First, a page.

So I maintain that some beer league hockey player could score at least 10 goals in the NHL if a team let him play three shifts in every period of every game all season. Ditto with hitting a baseball at the Major League level: make some amateur the DH for a team in the American League and let him go up to the plate a minimum of three times a game every game all season and I guarantee you he will hit .200 with a dozen home runs.
The preceding paragraph was a warmup for this one: most of the drivers in the Nationwide Series, or even the trucks, could have done better than Dale Jr. these past 48 months if sent out to do battle 36 times a season in a Rick Hendrick-prepared race car with a Rick Hendrick crew and crew chief in support.
So how did Dale Earnhardt Jr. manage not to win?
Those are the questions the high–priced help on television should have been asking instead of gushing all over what might be, could be, may have been . . . a fluke.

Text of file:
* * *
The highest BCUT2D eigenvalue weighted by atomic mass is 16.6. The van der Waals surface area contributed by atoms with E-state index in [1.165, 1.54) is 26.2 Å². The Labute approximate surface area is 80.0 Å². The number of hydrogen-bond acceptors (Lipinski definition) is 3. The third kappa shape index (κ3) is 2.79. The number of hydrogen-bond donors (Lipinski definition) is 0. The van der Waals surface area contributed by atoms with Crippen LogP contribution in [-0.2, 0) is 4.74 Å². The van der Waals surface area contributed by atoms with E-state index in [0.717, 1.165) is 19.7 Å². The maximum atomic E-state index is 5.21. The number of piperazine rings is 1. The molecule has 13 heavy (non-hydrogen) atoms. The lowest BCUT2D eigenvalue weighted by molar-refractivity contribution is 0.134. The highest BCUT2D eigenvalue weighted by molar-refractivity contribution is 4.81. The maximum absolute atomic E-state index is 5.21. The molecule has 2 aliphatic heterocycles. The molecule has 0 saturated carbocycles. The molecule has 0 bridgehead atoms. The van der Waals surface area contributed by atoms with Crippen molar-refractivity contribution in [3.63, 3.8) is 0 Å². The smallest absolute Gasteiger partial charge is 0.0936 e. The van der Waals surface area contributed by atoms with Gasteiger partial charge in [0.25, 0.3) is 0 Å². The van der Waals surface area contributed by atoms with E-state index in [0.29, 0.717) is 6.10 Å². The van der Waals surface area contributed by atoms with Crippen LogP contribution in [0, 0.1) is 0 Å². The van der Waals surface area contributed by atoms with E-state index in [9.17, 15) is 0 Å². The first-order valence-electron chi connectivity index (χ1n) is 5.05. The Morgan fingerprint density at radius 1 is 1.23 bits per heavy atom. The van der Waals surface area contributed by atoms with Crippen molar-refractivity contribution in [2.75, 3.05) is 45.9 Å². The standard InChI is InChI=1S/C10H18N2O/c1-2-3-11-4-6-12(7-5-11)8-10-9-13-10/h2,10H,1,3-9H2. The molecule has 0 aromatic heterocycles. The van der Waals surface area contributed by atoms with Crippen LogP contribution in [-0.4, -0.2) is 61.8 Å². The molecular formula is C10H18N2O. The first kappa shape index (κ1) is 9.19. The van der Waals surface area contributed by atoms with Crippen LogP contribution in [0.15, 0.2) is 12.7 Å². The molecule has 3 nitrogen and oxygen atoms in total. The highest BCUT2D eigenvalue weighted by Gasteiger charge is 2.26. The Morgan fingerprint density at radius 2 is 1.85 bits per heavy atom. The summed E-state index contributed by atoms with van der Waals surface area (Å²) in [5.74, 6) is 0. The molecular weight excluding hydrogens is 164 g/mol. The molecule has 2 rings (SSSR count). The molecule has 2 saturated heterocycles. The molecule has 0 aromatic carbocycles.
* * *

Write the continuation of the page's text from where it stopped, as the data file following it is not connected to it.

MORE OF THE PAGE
I mean, if he wins again next weekend, then maybe the world will sit up and take notice.
Otherwise, the counting up of his losses will start all over again.
Full NASCAR results here
Okay, here are some other questions after a weekend of racing:
– For the second consecutive year, a "gentleman" racer nearly killed a top professional during the running of the 24 Hours of Le Mans.
In 2011, Mike Rockenfeller was driving the No. 1 Audi and passing a GT class Ferrari driven by Robert Kaufmann when Kaufmann moved into his lane. How Rockenfeller survived that accident is still a mystery.
On Saturday, ex-F1 driver Anthony Davidson, piloting a Toyota hybrid, was passing a – What? Again? – GT class Ferrari driven by Piergiussepe Perazzini when Perazinni turned into Davidson and sent his car somersaulting down the track.
Davidson suffered a broken back and remains in hospital. Perazzini wasn’t injured.